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A director of a company can be personally liable for debts incurred by the company if (at the time the debts were incurred) there were ‘reasonable grounds’ for the director to suspect that the company was either insolvent or would become insolvent by incurring the debt (s 588G of the Corporations Act 2001 (Cth) (Corps Act)).
The Corps Act introduced certain ‘safe harbour’ protections for directors in 2017. Further COVID-19 safe harbour provisions were passed by parliament (on 23 March 2020) to provide some additional protection to directors.
Directors will be able to obtain relief from personal liability for a company’s debts under the new provisions if the debt:
Additional amendments to the Corps Act extend the period for companies to respond to statutory demands (from 21 days to six months) and also increase the minimum debt which can form the basis for a statutory demand (from $2,000 to $20,000).
What qualifies as a debt incurred in the ‘ordinary course of business’ is not prescribed by the amending legislation.
The Explanatory Memorandum states that a director ‘is taken to incur a debt in the ordinary course of business if it is necessary to facilitate the continuation of the business during the six month period that begins on commencement of the subparagraph. This could include, for example, a director taking out a loan to move some business operations online. It could also include debts incurred through continuing to pay employees during the Coronavirus pandemic.’
The amendments to the Corps Act should not be viewed as carte blanche for directors to incur unnecessary debts or to provide protections to directors once it becomes clear that the company will not be able to recover from the impacts of the COVID-19 pandemic once normal business operations recommence.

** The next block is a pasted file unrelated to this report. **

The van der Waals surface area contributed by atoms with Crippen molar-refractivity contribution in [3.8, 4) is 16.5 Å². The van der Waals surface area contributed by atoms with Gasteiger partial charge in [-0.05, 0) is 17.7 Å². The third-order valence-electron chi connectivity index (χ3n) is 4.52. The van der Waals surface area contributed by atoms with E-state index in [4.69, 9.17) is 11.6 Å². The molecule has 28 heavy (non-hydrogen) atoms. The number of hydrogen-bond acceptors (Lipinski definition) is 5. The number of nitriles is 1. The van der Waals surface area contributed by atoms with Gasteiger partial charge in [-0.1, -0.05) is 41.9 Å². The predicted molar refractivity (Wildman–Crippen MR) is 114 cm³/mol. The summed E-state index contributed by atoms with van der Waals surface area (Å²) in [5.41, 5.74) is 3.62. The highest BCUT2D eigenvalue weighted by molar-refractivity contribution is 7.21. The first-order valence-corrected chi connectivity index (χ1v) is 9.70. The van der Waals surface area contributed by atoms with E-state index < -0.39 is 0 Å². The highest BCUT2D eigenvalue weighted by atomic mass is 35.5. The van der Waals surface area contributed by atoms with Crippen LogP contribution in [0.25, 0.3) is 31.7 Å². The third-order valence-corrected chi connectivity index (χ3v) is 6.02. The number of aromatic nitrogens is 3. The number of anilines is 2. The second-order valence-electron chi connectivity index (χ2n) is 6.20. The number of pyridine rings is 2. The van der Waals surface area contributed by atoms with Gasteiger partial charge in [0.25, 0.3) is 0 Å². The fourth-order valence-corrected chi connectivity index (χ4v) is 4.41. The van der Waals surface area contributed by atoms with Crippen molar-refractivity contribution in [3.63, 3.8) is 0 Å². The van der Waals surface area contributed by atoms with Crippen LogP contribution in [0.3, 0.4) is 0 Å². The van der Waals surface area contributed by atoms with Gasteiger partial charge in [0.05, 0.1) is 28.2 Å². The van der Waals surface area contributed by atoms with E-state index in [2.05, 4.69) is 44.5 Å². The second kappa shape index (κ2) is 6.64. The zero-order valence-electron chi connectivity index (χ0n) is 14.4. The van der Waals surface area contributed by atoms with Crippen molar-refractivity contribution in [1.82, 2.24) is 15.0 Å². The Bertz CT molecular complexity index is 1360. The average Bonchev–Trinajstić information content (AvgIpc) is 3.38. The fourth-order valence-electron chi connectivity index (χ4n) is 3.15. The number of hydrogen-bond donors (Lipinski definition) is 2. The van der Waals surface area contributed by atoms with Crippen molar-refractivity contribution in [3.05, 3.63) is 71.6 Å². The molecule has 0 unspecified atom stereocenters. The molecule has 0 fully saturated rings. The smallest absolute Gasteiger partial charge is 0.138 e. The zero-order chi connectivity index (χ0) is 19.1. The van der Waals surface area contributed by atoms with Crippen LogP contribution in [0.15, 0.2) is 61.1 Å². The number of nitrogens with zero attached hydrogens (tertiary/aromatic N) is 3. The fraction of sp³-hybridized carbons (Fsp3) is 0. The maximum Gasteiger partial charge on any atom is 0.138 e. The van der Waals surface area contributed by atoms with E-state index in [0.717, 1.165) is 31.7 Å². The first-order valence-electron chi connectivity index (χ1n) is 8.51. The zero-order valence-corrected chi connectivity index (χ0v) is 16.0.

Directors should also remain aware that the safe harbour provisions will not prevent the application of other director duties to act in the best interests of all members of a company, or prevent any third party holding personal guarantees from a director to be able to claim under those guarantees, in the event of a failure of the company to pay its debts.
The above content is commentary rather than legal advice and was prepared on the basis of applicable legislation, government programs and initiatives that were in place as of the date of publication. Given the ongoing evolution of both the COVID-19 pandemic and frequent consequential changes to the various laws and programs within all Australian states and territories, readers should seek legal advice on the current situation as applicable to their specific circumstances before taking any action in relation to the above.
Further information / assistance regarding the issues raised in this article is available from the authors, Tina van Epen – Partner and Emily Gagliardi – Lawyer or your usual contact at Moray & Agnew.
Tina van Epen